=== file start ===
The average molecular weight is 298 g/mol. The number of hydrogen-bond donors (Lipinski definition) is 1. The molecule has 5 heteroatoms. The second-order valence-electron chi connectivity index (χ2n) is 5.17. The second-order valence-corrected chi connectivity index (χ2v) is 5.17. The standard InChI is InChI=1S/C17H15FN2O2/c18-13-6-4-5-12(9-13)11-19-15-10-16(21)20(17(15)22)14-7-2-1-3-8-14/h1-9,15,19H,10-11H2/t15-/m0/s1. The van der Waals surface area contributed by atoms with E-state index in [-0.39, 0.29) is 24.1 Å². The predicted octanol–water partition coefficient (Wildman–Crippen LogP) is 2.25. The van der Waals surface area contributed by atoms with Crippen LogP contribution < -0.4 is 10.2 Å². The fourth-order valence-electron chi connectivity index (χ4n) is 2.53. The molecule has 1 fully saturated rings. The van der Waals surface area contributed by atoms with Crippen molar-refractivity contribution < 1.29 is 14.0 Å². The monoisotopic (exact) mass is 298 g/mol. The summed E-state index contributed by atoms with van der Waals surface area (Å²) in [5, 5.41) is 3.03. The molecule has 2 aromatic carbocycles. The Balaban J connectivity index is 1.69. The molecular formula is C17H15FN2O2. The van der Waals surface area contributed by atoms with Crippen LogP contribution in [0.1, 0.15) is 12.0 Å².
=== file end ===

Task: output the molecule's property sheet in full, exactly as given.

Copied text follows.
The average molecular weight is 298 g/mol. The number of hydrogen-bond donors (Lipinski definition) is 1. The molecule has 5 heteroatoms. The second-order valence-electron chi connectivity index (χ2n) is 5.17. The second-order valence-corrected chi connectivity index (χ2v) is 5.17. The standard InChI is InChI=1S/C17H15FN2O2/c18-13-6-4-5-12(9-13)11-19-15-10-16(21)20(17(15)22)14-7-2-1-3-8-14/h1-9,15,19H,10-11H2/t15-/m0/s1. The van der Waals surface area contributed by atoms with E-state index in [-0.39, 0.29) is 24.1 Å². The predicted octanol–water partition coefficient (Wildman–Crippen LogP) is 2.25. The van der Waals surface area contributed by atoms with Crippen LogP contribution < -0.4 is 10.2 Å². The fourth-order valence-electron chi connectivity index (χ4n) is 2.53. The molecule has 1 fully saturated rings. The van der Waals surface area contributed by atoms with Crippen molar-refractivity contribution < 1.29 is 14.0 Å². The monoisotopic (exact) mass is 298 g/mol. The summed E-state index contributed by atoms with van der Waals surface area (Å²) in [5, 5.41) is 3.03. The molecule has 2 aromatic carbocycles. The Balaban J connectivity index is 1.69. The molecular formula is C17H15FN2O2. The van der Waals surface area contributed by atoms with Crippen LogP contribution in [0.1, 0.15) is 12.0 Å².